The fire originated from the meltdown and has resulted in a fire that is located in the Shuswap region, located 500 km northeast of Vancouver. This fire has already covered an area of more than 41,000 hectares, according to reports from the British Columbia Fire Department. Fire crews are making full efforts to slow the spread of the flames, especially in areas where the fire continues to spread through forests and grasslands, as indicated through the X platform (previously known as Twitter).
Northerly winds have fueled the progression of the fire, causing the destruction of multiple structures in this tourist region. The province is in a state of emergency, resulting in evacuation orders for approximately 30,000 people, while another 36,000 remain on alert and prepared to evacuate, local authorities confirmed late Saturday.
The city of Kelowna, with a population of close to 150,000 and located 150 km south of Shuswap, remains under heavy smoke, forcing thousands of residents to flee their homes. In the midst of this crisis, Bowinn Ma, in charge of emergency management for the province of British Columbia, highlighted the urgency of immediately obeying evacuation orders. She stressed that this is crucial for the safety of both the people living in these areas and the first responders, who are sometimes forced to go back and plead with the residents to leave.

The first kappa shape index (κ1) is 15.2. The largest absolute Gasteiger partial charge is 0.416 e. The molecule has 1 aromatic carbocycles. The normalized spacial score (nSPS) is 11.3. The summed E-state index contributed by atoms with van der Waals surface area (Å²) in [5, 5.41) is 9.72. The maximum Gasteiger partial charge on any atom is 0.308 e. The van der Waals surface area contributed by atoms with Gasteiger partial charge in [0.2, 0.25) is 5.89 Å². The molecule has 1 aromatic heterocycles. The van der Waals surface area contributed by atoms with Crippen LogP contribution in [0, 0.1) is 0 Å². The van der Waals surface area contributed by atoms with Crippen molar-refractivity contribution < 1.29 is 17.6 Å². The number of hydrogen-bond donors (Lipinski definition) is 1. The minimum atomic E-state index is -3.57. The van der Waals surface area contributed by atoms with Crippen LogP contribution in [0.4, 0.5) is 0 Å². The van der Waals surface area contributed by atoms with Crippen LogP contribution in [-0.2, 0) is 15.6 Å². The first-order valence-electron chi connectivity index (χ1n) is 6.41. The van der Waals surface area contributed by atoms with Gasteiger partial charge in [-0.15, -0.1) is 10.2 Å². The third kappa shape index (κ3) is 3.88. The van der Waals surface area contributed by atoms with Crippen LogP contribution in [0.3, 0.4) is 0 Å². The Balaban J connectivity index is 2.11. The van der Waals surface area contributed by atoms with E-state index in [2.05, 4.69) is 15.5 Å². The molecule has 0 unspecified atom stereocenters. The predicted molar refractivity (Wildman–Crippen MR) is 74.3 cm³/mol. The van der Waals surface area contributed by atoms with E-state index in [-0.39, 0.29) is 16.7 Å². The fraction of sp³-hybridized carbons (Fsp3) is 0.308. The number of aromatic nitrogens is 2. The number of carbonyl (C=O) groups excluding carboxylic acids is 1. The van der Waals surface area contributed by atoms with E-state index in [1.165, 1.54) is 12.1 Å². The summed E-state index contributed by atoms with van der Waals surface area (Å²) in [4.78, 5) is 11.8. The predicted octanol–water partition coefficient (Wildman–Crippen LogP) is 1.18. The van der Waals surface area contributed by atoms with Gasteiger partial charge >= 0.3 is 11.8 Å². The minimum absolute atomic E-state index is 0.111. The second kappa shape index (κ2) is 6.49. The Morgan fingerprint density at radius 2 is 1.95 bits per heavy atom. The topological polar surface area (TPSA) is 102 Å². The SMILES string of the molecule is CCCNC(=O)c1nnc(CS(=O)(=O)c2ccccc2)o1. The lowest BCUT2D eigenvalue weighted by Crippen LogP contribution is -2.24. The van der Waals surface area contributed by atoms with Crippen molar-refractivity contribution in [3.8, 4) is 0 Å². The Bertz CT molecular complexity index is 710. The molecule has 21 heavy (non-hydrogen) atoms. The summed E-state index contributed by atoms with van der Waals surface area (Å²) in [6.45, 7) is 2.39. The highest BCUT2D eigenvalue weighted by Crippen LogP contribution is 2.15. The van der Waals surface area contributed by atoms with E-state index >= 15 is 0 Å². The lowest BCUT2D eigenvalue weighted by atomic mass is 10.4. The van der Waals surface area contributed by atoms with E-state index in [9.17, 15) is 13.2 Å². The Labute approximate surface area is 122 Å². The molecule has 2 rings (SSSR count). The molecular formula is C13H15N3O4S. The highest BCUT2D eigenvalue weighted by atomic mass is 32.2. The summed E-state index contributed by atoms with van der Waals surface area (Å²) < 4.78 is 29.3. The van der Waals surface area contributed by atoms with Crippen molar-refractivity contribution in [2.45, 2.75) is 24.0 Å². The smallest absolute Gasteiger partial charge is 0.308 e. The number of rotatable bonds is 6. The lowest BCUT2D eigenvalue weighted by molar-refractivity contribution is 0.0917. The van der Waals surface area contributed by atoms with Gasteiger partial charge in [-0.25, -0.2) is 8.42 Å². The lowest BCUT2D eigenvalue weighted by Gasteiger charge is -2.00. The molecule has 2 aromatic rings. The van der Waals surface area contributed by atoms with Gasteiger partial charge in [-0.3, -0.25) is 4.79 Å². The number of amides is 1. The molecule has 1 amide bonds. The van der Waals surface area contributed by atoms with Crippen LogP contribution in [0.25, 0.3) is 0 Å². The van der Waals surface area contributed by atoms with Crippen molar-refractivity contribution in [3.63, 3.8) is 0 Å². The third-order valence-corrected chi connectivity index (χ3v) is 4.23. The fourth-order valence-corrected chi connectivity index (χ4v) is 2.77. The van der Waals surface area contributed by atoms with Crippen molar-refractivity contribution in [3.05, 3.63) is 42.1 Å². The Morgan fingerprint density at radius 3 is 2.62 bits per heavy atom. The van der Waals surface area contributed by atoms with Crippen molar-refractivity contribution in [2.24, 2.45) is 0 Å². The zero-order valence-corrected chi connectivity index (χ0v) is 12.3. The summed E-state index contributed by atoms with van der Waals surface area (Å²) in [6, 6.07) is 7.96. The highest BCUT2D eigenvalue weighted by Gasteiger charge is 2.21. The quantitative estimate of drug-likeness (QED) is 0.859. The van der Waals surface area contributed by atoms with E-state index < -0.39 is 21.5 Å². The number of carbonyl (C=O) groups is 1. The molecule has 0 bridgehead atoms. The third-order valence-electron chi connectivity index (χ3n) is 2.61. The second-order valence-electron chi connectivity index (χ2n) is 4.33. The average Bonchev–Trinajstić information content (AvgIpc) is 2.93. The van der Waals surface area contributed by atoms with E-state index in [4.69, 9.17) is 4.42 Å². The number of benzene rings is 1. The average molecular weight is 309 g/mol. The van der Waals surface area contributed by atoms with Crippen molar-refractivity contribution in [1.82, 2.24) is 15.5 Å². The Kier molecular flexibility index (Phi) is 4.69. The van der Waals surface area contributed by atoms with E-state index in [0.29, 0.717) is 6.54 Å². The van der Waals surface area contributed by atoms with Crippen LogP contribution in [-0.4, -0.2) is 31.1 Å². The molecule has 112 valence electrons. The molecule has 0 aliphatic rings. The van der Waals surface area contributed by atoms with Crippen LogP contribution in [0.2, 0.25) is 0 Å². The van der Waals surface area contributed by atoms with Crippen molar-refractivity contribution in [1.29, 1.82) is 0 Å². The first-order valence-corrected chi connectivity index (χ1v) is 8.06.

The wildfires have also impacted northern Canada, including the capital of the Northwest Territories, Yellowknife. The city has been surrounded by multiple sources of fire for several days, which has resulted in the evacuation of almost all of its 20,000 inhabitants. Following a brief relief due to rain the night before, temperatures are forecast to rise again on Sunday, authorities said.
Northwest Territories Environment Minister Shane Thompson said that although the fire is not noticeable on the surface, it is still active and of considerable size. In recent years, Canada has faced extreme weather events that have increased in frequency and intensity due to climate change. This year, the country is experiencing a record wildfire season, with an affected area of 14 million hectares, double the previous record dating back to 1989.